When you take the SAT Chemistry test, you’ll want to do everything you can
to make sure you get your best possible score. That means studying right,
building good problem-solving skills, and learning proven test-taking strate-
gies. Here are some tips to help you do your best.
Get to know the format of the exam. Use the practice tests in this book
to familiarize yourself with the test format, which does not change from
year to year. That way, you’ll know exactly what to expect when you see
the real thing on test day.
Get to know the test directions. If you are familiar with the directions
ahead of time, you won’t have to waste valuable test time reading them
and trying to understand them. The format and directions used in the
practice exams in this book are modeled on the ones you’ll see on the ac-
tual SAT Chemistry exam.
Get to know what topics are covered. Get to know what speciﬁc topics
are covered on the exam. You’ll ﬁnd all of them in the review material and
practice exams in this book. The following are the “hot topics” on the SAT
- Structure and theories of the atom
- Periodic trends and the chemical and physical properties of the elements
- Bonding between atoms and molecules
- Molecular geometries
- Nuclear chemistry
- Kinetic molecular theory and the gas laws
- Liquids, solids, and changes of phase
- Solubility and precipitation of compounds
- Electrolytes and conductivity
- Solution chemistry
- Colligative properties
- Redox reactions and reactions of acids and bases
- Mole relationships and Avogadro’s number
- Molecular and empirical formulas
- Percent composition by mass
- Limiting and excess reagents
- Rates of reaction
- Le Châtelier’s Principle
- Equilibrium constant expressions for gases and slightly soluble salts
- Energy in chemical and physical changes
- Hess’s Law
- Entropy and Gibbs free energy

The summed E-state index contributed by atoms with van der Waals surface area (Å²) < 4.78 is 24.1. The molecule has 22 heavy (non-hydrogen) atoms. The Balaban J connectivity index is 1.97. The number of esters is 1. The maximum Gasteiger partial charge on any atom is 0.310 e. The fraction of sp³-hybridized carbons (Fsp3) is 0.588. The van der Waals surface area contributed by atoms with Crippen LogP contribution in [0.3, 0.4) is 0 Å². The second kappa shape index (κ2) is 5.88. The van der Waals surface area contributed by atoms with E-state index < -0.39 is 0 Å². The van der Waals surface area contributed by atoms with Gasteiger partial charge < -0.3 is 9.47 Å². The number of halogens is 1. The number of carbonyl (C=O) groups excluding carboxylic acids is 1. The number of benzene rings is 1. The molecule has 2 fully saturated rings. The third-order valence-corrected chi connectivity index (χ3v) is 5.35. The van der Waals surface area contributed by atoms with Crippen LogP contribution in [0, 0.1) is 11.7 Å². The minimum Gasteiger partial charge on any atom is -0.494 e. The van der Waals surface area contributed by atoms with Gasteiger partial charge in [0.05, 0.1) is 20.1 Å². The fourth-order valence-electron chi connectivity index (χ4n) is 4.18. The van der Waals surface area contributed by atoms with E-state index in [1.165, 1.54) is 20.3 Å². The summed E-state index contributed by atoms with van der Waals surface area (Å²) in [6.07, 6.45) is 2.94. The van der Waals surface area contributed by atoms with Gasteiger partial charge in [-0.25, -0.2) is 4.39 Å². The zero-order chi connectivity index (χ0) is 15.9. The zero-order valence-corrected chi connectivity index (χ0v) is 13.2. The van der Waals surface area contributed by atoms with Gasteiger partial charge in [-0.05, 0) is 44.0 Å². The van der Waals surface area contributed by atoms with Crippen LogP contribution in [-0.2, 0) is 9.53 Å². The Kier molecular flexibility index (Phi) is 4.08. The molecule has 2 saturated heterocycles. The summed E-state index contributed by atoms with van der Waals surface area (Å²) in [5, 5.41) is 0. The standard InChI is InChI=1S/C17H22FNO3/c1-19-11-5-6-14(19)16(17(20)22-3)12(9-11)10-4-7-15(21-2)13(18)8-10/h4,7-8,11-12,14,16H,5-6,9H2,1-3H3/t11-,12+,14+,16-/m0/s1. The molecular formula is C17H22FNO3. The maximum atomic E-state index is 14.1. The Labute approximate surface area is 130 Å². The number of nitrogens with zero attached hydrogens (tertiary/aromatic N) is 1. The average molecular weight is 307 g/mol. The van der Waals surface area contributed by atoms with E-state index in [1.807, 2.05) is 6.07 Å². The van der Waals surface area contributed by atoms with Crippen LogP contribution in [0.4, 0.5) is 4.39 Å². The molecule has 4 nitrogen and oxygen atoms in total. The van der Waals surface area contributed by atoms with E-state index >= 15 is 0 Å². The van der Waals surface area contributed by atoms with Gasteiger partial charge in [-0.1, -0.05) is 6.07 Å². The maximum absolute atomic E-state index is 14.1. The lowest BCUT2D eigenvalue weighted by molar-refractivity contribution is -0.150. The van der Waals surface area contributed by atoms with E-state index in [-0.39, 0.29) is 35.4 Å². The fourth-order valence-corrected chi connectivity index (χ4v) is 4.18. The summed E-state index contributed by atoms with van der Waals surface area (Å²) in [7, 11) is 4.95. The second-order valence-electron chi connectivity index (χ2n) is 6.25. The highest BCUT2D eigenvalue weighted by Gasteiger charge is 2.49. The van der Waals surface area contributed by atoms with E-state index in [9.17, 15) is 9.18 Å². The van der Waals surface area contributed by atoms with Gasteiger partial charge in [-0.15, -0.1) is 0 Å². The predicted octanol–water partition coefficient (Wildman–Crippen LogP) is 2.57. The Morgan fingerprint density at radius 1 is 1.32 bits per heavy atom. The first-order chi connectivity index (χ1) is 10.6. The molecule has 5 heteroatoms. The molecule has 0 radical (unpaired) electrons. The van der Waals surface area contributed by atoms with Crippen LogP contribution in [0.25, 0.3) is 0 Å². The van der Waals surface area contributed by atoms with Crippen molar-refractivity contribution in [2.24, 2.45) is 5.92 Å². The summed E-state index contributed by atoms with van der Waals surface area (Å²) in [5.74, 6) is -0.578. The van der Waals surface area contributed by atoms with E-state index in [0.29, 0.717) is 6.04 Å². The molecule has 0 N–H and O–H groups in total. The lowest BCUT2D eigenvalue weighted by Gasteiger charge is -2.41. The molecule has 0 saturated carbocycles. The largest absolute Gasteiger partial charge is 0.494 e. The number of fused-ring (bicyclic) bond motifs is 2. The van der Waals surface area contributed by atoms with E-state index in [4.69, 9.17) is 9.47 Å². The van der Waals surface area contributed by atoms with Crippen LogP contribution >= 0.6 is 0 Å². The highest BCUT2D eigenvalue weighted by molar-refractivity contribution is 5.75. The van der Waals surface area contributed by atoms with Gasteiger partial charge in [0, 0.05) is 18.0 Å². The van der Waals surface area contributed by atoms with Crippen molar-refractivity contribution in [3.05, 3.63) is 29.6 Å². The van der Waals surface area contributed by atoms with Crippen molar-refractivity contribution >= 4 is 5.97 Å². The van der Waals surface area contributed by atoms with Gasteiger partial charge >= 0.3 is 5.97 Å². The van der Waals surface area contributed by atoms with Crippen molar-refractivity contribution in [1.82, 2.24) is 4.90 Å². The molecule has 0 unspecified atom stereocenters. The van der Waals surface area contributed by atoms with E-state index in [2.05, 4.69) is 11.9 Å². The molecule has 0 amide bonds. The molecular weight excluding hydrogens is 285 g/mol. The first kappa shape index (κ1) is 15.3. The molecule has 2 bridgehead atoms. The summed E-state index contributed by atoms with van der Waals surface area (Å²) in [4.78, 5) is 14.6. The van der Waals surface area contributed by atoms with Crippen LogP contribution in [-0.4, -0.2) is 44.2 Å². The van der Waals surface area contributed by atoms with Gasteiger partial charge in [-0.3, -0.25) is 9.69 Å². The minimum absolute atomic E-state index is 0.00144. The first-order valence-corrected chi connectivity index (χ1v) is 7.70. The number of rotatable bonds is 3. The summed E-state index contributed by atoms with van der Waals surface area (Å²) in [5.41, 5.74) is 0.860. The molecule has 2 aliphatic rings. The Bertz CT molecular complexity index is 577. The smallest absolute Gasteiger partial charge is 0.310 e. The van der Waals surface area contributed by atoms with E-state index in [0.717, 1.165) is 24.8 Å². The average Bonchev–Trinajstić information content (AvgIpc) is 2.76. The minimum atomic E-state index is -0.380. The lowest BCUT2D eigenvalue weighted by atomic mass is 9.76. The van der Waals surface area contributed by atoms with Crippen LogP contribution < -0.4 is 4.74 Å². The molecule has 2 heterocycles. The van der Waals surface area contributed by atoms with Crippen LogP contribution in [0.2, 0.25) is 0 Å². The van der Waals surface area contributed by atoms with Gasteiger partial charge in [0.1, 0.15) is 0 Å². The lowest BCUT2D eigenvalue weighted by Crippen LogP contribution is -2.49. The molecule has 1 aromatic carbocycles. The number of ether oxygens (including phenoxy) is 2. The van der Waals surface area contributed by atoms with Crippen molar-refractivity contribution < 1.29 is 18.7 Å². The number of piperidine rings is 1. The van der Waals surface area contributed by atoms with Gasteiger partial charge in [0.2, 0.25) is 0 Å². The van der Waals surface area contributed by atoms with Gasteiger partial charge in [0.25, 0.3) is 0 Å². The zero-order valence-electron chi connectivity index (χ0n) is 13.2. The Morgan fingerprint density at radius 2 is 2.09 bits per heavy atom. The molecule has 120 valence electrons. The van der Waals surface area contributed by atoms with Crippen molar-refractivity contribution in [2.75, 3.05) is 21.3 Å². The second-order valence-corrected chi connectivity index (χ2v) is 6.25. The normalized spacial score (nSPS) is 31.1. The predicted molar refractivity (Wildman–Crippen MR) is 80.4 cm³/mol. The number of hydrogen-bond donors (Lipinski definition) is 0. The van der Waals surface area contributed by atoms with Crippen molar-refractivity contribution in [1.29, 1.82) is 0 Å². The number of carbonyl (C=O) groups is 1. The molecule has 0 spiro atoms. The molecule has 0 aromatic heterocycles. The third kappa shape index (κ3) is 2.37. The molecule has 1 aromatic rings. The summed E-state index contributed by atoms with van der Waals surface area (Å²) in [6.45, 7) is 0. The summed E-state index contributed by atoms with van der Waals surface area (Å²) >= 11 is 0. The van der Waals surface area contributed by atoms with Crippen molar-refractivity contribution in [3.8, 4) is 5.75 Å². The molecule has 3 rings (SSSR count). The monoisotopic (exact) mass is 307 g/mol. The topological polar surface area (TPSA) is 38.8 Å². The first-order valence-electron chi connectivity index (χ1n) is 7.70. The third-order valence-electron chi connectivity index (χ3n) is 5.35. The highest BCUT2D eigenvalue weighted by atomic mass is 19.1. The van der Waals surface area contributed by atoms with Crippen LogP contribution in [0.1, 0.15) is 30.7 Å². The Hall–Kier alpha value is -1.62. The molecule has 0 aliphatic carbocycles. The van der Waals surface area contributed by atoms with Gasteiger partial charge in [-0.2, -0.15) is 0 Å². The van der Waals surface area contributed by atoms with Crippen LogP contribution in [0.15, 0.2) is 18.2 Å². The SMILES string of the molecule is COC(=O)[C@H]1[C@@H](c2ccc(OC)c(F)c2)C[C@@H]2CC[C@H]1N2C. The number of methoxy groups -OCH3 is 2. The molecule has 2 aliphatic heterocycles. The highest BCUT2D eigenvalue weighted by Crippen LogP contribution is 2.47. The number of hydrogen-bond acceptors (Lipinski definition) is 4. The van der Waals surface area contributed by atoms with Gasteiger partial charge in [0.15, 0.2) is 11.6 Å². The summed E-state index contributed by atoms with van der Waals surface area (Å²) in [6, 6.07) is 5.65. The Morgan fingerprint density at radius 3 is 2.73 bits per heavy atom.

- Organic and environmental chemistry
- Laboratory safety, procedures, skills, and setups
Study hard. If possible, plan to study for at least an hour a day for two
weeks before the test. You should be able to read this entire book and
complete all ﬁve practice exams during that time period. Be sure to write
notes in the margins of the book and paraphrase what you read. Make
study cards from a set of index cards. Those cards can “go where you go”
during the weeks and days before the test. If you are pressed for time, focus
on taking the ﬁve practice exams, reading the explanations, and reviewing
the particular topics that give you the most trouble.
Solve problems in whatever way is easiest for you. There are usually
several ways to solve any problem in chemistry and arrive at the correct
answer. For example, when converting units some students prefer to use
a dimensional analysis whereas others prefer to set up a proportion.
Do what is easiest for you. Remember that the SAT exam is all multiple
choice. That means that no one is going to be checking your work and
judging you by which solution method you chose. So solve the problem
any way you like.
Build good problem-solving skills. When you tackle SAT Chemistry
problems, try following this three-step process:
When you ﬁrst read a question, make a list of the given values and vari-
ables and the units for the variables.
Ask yourself, “What do I have and what do I need to get?” The link between
what you have and what you need to get is either an equation that you
should be familiar with or certain speciﬁc steps to follow to solve partic-
ular types of problems.
Solve the problem and see if the answer makes sense. For example, if you
know that one variable should be much larger than another, make sure
your answer reﬂects that relationship. You’ll see how this works with
many of the problems in this book.
Make sure you know what the question is asking. The questions on the
SAT Chemistry test are not deliberately designed to trick you, but it is still
important that you look closely at each one to make sure you know what
it is asking. If a question asks which compound has the lowest hydrogen
ion concentration, don’t pick the answer choice with the highest concen-
tration. Pay special attention to questions that include the words NOT or
EXCEPT. You may want to circle these words to make sure you take them
into account as you choose your answer.
Answer all the easy problems ﬁrst, then tackle the harder ones. Keep
in mind that the test is only one hour long. There isn’t much time to spend
trying to ﬁgure out the answers to harder problems, so skip them and
come back to them later. There are three reasons why you should do this.
The ﬁrst reason is that every question counts the same in the scoring of
the exam. That means that you are better off spending time answering the
easier questions, where you are sure to pick up points. The second reason
to skip past harder questions is that later on in the test you might come to
a question or a set of answer choices that jogs your memory and helps you